Although the poem is clear, it is not lacking in mystery. The narrator, unnerved by the augury of the moon setting over Lucy's cottage, suddenly has a premonition of his love's death, or – more accurately – a sudden understanding of how much she means to him and how much he would lose were she not there. At the time of the premonition she was, we are told, 'strong and gay' and the narrator dismisses the premonition as 'fond and wayward thoughts'. In the next poem of the sequence we find that she has indeed died.

The image shows the poem as it appeared in that December letter.

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As already announced, we are not going to produce a variorum edition of the text, but Wordsworth made an important change for the published text which sharp-eyed enthusiasts are bound to notice. In addition to some minor tinkering, he removed the final stanza and added what we now have as the opening stanza. That original final stanza ran:

I told her this; her laughter light

Is ringing in my ears;

And when I think upon that night

My eyes are dim with tears.

It takes little effort to work out that, once the subsequent 'Lucy' poems had been composed, this final stanza was surplus to requirements. Wordsworth, once again demonstrating the spareness of his writing, free of all excess, excised that stanza pitilessly. The new first stanza does its job and introduces that 'strange fit of passion'.

She dwelt among th' untrodden ways ['Song']

She dwelt among th' untrodden ways

Beside the springs of Dove,

A Maid whom there were none to praise

And very few to love.

A Violet by a mossy stone

Half-hidden from the Eye!

—Fair, as a star when only one

Is shining in the sky!

She liv'd unknown, and few could know

When Lucy ceas'd to be;

But she is in her Grave, and Oh!

The difference to me.

Wordsworth's imagery is dense with information and obeys a deep internal logic. It is never mere scene painting. Lucy lives 'Beside the springs of Dove', that is, high up, where the 'untrodden ways' are, above the more populated lower valley. Even the 'mossy stone' is not simply picturesque detail but reinforces the fact that no one passes here to disturb that moss.

Wordsworth's metaphor for Lucy's existence – the beauty of the unassuming violet nestled by its stone unnoticed – once heard will stay with you. Even the superficially odd phrase 'When Lucy ceas'd to be', seemingly devoid of all emotion, is pitch perfect for the context.

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Wordsworth was even more brutal with this poem than he was with 'Strange fits of passion'. From the five stanzas of the original version he cut out two, raising the quality of the poem from good to sensationally good. The two stanzas he removed were the sort of inferior stuff any poet of the time could knock off without thinking:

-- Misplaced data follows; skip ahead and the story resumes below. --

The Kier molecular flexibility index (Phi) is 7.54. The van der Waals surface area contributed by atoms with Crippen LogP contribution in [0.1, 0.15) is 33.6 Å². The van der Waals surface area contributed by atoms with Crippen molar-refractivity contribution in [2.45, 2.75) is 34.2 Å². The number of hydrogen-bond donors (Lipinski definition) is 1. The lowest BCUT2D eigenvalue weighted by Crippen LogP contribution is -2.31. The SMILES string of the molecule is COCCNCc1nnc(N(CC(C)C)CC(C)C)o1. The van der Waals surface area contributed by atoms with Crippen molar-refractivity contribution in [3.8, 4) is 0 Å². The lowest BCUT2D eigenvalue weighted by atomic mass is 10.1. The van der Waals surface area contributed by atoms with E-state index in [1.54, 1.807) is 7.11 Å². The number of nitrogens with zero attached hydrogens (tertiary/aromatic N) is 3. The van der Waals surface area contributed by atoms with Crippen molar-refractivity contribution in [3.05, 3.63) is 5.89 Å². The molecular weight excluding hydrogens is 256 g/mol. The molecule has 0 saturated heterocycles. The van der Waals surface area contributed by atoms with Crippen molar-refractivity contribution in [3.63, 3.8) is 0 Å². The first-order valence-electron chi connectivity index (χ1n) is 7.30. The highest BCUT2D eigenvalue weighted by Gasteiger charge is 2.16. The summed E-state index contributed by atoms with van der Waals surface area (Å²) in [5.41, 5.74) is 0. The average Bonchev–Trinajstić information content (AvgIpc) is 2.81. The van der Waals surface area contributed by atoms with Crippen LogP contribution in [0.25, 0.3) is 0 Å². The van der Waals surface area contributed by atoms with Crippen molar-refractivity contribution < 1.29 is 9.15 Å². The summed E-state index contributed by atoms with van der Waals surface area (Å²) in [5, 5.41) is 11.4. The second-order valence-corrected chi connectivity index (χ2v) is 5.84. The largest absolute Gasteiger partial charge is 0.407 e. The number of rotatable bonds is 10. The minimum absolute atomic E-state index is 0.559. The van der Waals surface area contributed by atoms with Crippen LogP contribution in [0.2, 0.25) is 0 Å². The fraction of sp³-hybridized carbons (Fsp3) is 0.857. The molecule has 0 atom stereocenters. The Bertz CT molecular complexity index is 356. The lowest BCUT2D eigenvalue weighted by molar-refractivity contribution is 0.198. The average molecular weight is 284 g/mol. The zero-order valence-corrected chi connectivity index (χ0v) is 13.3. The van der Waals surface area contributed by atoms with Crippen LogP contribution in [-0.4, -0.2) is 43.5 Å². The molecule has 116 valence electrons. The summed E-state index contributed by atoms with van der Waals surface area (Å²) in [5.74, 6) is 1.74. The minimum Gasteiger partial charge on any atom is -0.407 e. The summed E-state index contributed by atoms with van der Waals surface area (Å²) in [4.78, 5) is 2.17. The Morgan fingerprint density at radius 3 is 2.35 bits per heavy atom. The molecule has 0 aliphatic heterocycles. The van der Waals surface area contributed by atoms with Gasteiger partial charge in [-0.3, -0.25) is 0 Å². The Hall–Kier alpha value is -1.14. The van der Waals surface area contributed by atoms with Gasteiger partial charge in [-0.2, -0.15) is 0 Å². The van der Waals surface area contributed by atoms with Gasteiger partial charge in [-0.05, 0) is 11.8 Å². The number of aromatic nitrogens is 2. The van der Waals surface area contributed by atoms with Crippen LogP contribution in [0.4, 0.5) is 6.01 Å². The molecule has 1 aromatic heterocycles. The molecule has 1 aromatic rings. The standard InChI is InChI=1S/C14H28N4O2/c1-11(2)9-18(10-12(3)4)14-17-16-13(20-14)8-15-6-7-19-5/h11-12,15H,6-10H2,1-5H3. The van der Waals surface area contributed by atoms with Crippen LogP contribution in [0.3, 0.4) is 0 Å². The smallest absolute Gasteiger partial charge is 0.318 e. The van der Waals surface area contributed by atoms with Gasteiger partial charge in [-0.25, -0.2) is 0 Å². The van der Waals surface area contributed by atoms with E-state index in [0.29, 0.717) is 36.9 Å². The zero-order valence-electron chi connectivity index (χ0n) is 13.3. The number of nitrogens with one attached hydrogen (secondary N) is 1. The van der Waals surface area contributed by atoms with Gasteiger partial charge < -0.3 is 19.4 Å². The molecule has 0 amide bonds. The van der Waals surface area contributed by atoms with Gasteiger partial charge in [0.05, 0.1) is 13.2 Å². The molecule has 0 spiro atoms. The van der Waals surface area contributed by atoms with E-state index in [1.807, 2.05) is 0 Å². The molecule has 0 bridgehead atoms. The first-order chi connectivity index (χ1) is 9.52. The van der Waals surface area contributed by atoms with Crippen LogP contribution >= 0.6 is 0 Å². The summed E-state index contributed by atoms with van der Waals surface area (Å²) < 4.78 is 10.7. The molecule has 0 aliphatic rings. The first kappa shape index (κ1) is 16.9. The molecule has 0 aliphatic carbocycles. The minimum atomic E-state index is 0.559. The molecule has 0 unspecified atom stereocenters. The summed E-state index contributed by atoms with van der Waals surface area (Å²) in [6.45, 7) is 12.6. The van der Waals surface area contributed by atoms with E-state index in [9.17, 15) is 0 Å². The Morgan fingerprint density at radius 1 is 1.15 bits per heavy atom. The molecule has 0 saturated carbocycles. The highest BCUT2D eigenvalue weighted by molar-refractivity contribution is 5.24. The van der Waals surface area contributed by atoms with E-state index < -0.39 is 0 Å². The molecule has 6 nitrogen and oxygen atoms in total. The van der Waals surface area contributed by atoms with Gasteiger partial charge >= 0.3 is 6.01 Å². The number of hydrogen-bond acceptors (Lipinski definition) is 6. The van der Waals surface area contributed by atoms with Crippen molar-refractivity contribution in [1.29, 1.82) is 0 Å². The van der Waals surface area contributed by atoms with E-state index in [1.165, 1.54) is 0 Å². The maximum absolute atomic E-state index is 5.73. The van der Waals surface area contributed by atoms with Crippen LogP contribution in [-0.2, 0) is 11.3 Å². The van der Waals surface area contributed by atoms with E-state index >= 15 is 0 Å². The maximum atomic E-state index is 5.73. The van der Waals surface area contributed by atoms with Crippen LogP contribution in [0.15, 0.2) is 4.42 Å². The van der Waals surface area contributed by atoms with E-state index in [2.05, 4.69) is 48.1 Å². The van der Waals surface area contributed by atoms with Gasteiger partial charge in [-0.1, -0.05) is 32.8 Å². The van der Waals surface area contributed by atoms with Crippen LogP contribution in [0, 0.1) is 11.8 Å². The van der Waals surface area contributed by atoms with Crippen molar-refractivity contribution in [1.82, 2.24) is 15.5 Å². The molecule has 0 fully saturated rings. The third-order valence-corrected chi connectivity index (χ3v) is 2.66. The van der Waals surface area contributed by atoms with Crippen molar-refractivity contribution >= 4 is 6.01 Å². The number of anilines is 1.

My hope was one, from cities far,

Nursed on a lonesome heath;

Her lips were red as roses are,

Her hair a woodbine wreath.

No… 'lonesome heath', 'lips were red as roses', 'hair a woodbine wreath' – away with them.

And she was graceful as the broom

That flowers by Carron's side;

But slow distemper checked her bloom,

And on the Heath she died.

Away, too, with 'graceful as the broom', 'slow distemper checked her bloom', 'on the Heath she died'.

The first two lines of the final stanza, 'Long time before her head lay low / Dead to the world was she', were also rewritten and greatly improved: 'She liv'd unknown, and few could know / When Lucy ceas'd to be'. It is a privilege to be able to observe a great poet's mind at work in this way.

The attentive reader will have also noticed that these new lines opening the last stanza now mention Lucy explicitly, thus tying her to what has gone before and clearly identifying the 'Lucy' sequence.

A slumber did my spirit steal

A slumber did my spirit steal,

I had no human fears:

She seem'd a thing that could not feel

The touch of earthly years.

No motion has she now, no force

She neither hears nor sees

Roll'd round in earth's diurnal course

With rocks and stones and trees!

After the description of Lucy's importance for the narrator and his love for her, the reader is stunned by the third poem.

All the conventional platitudes of an afterlife in heaven and a hoped for reunion are brutally smashed: 'She neither hears nor sees'. How different this is from the touching belief in the resurrection and reunion of lovers we met in our contribution to last year's Lucy's Day, Johann Peter Hebel's (1760-1826) classic German story Unverhofftes Wiedersehen from 1811.

In contrast, Wordsworth's Lucy at her death became part of the overarching order of Nature – and not just the bucolic Nature of wood, field and lake, but the great cosmic clockwork itself. What remains of her has joined the cosmic order of being, as we are told in one of the most arresting images in the whole of poetry in English: 'Roll'd round in earth's diurnal course / With rocks and stones and trees!' Great poetry: once read, never forgotten.